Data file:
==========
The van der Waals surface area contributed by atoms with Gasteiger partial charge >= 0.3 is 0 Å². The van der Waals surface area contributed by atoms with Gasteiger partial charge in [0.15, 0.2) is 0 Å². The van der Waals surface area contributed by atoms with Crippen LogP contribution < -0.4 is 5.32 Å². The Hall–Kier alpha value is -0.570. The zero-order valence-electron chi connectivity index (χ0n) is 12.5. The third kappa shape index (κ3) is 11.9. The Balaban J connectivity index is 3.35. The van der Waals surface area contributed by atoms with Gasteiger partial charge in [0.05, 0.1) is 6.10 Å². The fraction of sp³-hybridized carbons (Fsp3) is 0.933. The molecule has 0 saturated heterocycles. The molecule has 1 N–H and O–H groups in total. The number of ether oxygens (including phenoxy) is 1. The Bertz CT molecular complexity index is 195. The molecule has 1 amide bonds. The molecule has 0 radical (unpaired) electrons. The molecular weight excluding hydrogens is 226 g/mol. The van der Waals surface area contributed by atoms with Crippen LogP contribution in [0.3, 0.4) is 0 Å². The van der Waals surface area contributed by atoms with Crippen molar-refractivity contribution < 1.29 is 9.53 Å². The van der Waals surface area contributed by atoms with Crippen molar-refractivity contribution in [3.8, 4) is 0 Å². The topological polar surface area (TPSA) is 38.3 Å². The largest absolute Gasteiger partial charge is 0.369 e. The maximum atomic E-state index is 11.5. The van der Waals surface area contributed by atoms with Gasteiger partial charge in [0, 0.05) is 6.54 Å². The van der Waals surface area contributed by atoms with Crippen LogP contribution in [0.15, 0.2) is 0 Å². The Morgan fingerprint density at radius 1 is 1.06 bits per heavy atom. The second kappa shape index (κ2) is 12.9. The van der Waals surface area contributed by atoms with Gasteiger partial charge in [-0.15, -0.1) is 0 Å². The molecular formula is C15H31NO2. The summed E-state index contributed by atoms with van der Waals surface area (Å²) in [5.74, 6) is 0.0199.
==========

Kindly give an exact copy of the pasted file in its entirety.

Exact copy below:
The van der Waals surface area contributed by atoms with Gasteiger partial charge >= 0.3 is 0 Å². The van der Waals surface area contributed by atoms with Gasteiger partial charge in [0.15, 0.2) is 0 Å². The van der Waals surface area contributed by atoms with Crippen LogP contribution < -0.4 is 5.32 Å². The Hall–Kier alpha value is -0.570. The zero-order valence-electron chi connectivity index (χ0n) is 12.5. The third kappa shape index (κ3) is 11.9. The Balaban J connectivity index is 3.35. The van der Waals surface area contributed by atoms with Gasteiger partial charge in [0.05, 0.1) is 6.10 Å². The fraction of sp³-hybridized carbons (Fsp3) is 0.933. The molecule has 0 saturated heterocycles. The molecule has 1 N–H and O–H groups in total. The number of ether oxygens (including phenoxy) is 1. The Bertz CT molecular complexity index is 195. The molecule has 1 amide bonds. The molecule has 0 radical (unpaired) electrons. The molecular weight excluding hydrogens is 226 g/mol. The van der Waals surface area contributed by atoms with Crippen LogP contribution in [0.3, 0.4) is 0 Å². The van der Waals surface area contributed by atoms with Crippen molar-refractivity contribution < 1.29 is 9.53 Å². The van der Waals surface area contributed by atoms with Crippen molar-refractivity contribution in [3.8, 4) is 0 Å². The topological polar surface area (TPSA) is 38.3 Å². The largest absolute Gasteiger partial charge is 0.369 e. The maximum atomic E-state index is 11.5. The van der Waals surface area contributed by atoms with Gasteiger partial charge in [0, 0.05) is 6.54 Å². The van der Waals surface area contributed by atoms with Crippen LogP contribution in [0.15, 0.2) is 0 Å². The Morgan fingerprint density at radius 1 is 1.06 bits per heavy atom. The second kappa shape index (κ2) is 12.9. The van der Waals surface area contributed by atoms with Gasteiger partial charge in [-0.15, -0.1) is 0 Å². The molecular formula is C15H31NO2. The summed E-state index contributed by atoms with van der Waals surface area (Å²) in [5.74, 6) is 0.0199.